Searching over 5,500,000 cases.


searching
Buy This Entire Record For $7.95

Official citation and/or docket number and footnotes (if any) for this case available with purchase.

Learn more about what you receive with purchase of this case.

CITY HARRISBURG HOUSING CODE BOARD APPEALS AND FANNIE FRYE v. PATRICIA REAVES (12/19/79)

COMMONWEALTH COURT OF PENNSYLVANIA


decided: December 19, 1979.

CITY OF HARRISBURG HOUSING CODE BOARD OF APPEALS AND FANNIE FRYE, APPELLANTS
v.
PATRICIA REAVES, APPELLEE

Appeal from the Order of the Court of Common Pleas of Dauphin County in case of Patricia Reaves v. City of Harrisburg Housing Code Board of Appeals and Fannie Frye, No. 604 S. 1978.

COUNSEL

Stuart J. Magdule, for appellant, City of Harrisburg.

Clarence C. Morrison, for appellant, Fannie Frye.

Kenneth A. Wise, with him Alan N. Linder, for appellee.

Judges Wilkinson, Jr., Blatt and MacPhail, sitting as a panel of three. Opinion by Judge Wilkinson, Jr.

Author: Wilkinson

[ 48 Pa. Commw. Page 126]

This case arises under the provisions of the Act of January 24, 1966 (Act), P.L. (1965) 1534, as amended, 35 P.S. ยง 1700-1. The appellant (landlady) appeals an order of the Court of Common Pleas of Dauphin County directing the City of Harrisburg (City) to pay over to appellee (tenant) rental monies the tenant paid into escrow. We affirm.

From April 1976 to December 1977, tenant resided in a dwelling known as 125 Royal Terrace. The premises were rented pursuant to an oral lease for a monthly rental of $100. In April 1977 the City through its Bureau of Codes Enforcement (Bureau) inspected the property. On April 20, 1977 the Bureau certified the dwelling to be unfit for human habitation and found tenant eligible to be placed on the City's Rent Withholding Program. The inspection determined that there were 122 housing code violation points, more than 100 points over the required 20 points necessary to qualify for rent withholding. From May through October 1977, tenant placed $600 in rental monies into the City's rent withholding escrow account.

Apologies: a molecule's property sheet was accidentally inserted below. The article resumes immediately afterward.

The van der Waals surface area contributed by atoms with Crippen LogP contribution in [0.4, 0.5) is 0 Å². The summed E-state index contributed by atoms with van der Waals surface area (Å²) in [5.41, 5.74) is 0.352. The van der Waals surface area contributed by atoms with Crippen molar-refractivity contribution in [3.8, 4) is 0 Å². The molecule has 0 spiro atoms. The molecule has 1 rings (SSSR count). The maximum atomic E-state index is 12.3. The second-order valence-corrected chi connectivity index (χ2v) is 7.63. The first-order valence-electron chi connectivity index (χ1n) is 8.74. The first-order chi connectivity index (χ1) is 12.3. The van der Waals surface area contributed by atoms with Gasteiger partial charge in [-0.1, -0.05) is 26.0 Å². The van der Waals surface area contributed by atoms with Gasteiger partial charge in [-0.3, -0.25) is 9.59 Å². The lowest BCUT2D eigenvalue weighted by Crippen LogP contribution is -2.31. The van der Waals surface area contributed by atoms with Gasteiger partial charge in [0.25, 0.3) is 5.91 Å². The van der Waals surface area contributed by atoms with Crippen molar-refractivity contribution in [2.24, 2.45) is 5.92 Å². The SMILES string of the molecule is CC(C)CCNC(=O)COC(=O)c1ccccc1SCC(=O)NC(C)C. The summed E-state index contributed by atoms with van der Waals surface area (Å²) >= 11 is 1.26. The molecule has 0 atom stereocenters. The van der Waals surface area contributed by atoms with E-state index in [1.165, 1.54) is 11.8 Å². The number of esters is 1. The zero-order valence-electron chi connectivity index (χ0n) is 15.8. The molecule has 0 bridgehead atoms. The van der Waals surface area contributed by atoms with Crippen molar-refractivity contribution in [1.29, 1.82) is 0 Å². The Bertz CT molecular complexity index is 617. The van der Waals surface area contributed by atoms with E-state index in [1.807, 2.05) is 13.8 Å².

In September 1977, electrical repairs, for which the landlady arranged, were made to the property at a cost of $845. These repairs corrected approximately 45 violation points. In October 1977, at the end of the first six months rent withholding period, the Bureau reinspected the dwelling and again found it unfit for

[ 48 Pa. Commw. Page 127]

    human habitation, having 62 housing code violation points, and on October 20, 1977 tenant was recertified for another six months rent withholding period. However, on October 27, 1977 the City's Code Administrator informed tenant that the escrowed funds were to be used to pay for the electrical repairs.*fn1 Tenant appealed this decision to the City Housing Code Board of Appeals (Board), and on December 2, 1977 a hearing was held. On January 16, 1978 the Board affirmed the decision to pay out the escrowed rent. Tenant took an appeal to the court of Common pleas. The court reversed the Board's order and directed the City to pay the escrowed rental monies to tenant.

The landlady argues that she is entitled to the escrowed monies under authority of a clause set forth in the third sentence of the Act, which reads:

If, at the end of six months after the certification of a dwelling as unfit for human habitation, such dwelling has not been certified as fit for human habitation, any moneys deposited in escrow on account of continued occupancy shall be payable to the depositor, except that any funds deposited in escrow may be used, for the purpose of making such dwelling fit for human habitation. . . .

The plain language of the Act supports tenant's contention that the landlady is not entitled to the escrowed rental monies. The first sentence of the Act clearly states that once a dwelling is certified as unfit for human habitation, "the right of the landlord to

[ 48 Pa. Commw. Page 128]

    collect rent shall be suspended . . . until the dwelling is certified as fit for human habitation. . . ." The "except clause" in the third sentence cannot be interpreted as authorizing the expenditure of escrowed rental monies for the purpose of just making the dwelling less unfit for human habitation. Two Superior Court cases have held that under the Act anything less than a restoration of the leased premises to a condition that meets the reasonable requirements of fitness for human habitation established by health and safety departments of a city or county does not give the owner the right to recover payments of rental monies paid into escrow. National Council of the Junior Order of United American Mechanics v. Allegheny County Health Department, 216 Pa. Superior Ct. 37, 261 A.2d 616 (1969); Klein v. Allegheny County Health Department, 216 Pa. Superior Ct. 50, 261 A.2d 619 (1969), modified, 441 Pa. 1, 269 A.2d 647 (1970).

Accordingly, we will enter the following

Order

And Now, December 19, 1979, the order of the Court of Common Pleas of Dauphin County, docketed at No. 604 S. 1978, dated June 19, 1978, directing the City of Harrisburg to pay over to Patricia Reaves the sum of $600 deposited by her in escrow as rent withholding, is affirmed.

Disposition

Affirmed.


Buy This Entire Record For $7.95

Official citation and/or docket number and footnotes (if any) for this case available with purchase.

Learn more about what you receive with purchase of this case.